I want to carry out a MITM attack to modify traffic, so I can strip out/modify things in the request.

For example:
When I receive a request on port 25, I want to be able to intercept all the requests, modify it (e.g. stripping out STARTTLS) and send it to it's destination on port 25.

  • Do you want to program the filtering part yourself, or are you looking for a tool with builtin filtering rules? – curiousguy Jun 27 '12 at 22:02

I would recommend taking a look at netsed, there is some information on it at http://securitytube-tools.net/index.php?title=NetSed

It allows you to modify contents of traffic going through your machine in realtime through sed style regular expressions.

If you can't get your machine into the flow of traffic through wiring, your could set your machine as the gateway and set its route up to send traffic to the proper location.

If this doesn't work for you could always use something like ettercap, or another tool that would allow you to do some ARP poisoning, effectively making your machine the gateway.

Scapy is very nice as well, as mentioned by servarevitas3.

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Look into SSLStrip. It strips off the HTTPS request headers during MITM attack. If web server uses HSTS and browser supports it, then this tool won't be able to strip HTTPS. The code may give you some ideas.

Another option is scapy, which is a packet manipulation program that may be able to do what you are asking.

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    "It does not work with browsers that use HSTS" sslstrip could be used to avoid the HSTS in the first place! – curiousguy Jun 27 '12 at 22:01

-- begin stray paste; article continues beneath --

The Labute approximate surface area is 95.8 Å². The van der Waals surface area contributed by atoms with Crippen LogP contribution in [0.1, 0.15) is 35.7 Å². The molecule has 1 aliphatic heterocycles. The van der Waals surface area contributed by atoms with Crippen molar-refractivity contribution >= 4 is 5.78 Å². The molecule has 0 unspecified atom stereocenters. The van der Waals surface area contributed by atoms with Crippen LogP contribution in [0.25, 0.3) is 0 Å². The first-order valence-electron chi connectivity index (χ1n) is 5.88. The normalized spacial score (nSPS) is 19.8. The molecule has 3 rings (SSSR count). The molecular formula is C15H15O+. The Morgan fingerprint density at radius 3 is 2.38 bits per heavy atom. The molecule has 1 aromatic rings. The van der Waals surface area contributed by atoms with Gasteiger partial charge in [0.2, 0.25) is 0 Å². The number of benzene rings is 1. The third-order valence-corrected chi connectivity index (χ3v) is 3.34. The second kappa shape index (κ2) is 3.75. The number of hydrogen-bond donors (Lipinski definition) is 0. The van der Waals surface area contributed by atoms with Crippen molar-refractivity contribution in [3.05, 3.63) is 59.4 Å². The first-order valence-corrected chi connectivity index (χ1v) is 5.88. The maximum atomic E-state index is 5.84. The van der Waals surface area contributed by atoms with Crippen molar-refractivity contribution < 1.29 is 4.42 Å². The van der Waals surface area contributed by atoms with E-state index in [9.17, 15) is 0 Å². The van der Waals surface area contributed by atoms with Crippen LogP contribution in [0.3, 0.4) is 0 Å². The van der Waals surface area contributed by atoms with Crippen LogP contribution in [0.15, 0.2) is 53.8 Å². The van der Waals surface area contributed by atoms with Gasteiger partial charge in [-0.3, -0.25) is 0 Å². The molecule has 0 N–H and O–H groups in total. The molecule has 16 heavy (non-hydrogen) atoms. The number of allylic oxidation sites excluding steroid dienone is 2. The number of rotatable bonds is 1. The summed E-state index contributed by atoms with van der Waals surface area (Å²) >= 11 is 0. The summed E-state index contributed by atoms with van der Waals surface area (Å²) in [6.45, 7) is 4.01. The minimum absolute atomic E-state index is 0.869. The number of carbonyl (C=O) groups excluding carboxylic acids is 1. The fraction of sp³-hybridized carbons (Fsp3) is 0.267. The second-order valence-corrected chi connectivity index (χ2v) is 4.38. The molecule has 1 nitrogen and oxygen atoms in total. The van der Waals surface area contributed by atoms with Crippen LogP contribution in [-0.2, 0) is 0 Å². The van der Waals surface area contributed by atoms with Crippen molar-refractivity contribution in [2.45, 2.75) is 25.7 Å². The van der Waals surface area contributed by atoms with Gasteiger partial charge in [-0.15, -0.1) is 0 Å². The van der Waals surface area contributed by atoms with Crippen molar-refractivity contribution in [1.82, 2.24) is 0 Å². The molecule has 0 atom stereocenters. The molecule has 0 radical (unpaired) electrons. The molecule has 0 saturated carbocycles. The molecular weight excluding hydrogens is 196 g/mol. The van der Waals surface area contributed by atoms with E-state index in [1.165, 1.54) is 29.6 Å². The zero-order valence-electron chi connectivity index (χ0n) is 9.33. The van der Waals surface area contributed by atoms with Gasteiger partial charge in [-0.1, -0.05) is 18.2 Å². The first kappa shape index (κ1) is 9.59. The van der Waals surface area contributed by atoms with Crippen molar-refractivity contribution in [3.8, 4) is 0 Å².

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    @curiousguy Google Chrome actually hard-codes a list of HSTS sites, so it wouldn't work there with most common sites. Stripping the HSTS header would also only work if it was the first visit to the site. I had thought a while ago about adding that functionality (the source is on github). – servarevitas3 Jun 28 '12 at 13:08

Ettercap is pretty good one for Linux.

Ettercap is a comprehensive suite for man in the middle attacks. It features sniffing of live connections, content filtering on the fly and many other interesting tricks. It supports active and passive dissection of many protocols and includes many features for network and host analysis.


It's a pretty well known tool, so doing a simple ettercap tutorial google search gives plenty of entry level examples, which will walk you through performing ARP poisoning, intercepting traffic, and then create filters to modify data as it goes through your computer.

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  • While this may technically answer part of the question, would you care to flesh it out with some more details on the why, and possibly how? – Scott Pack Jul 6 '12 at 13:30

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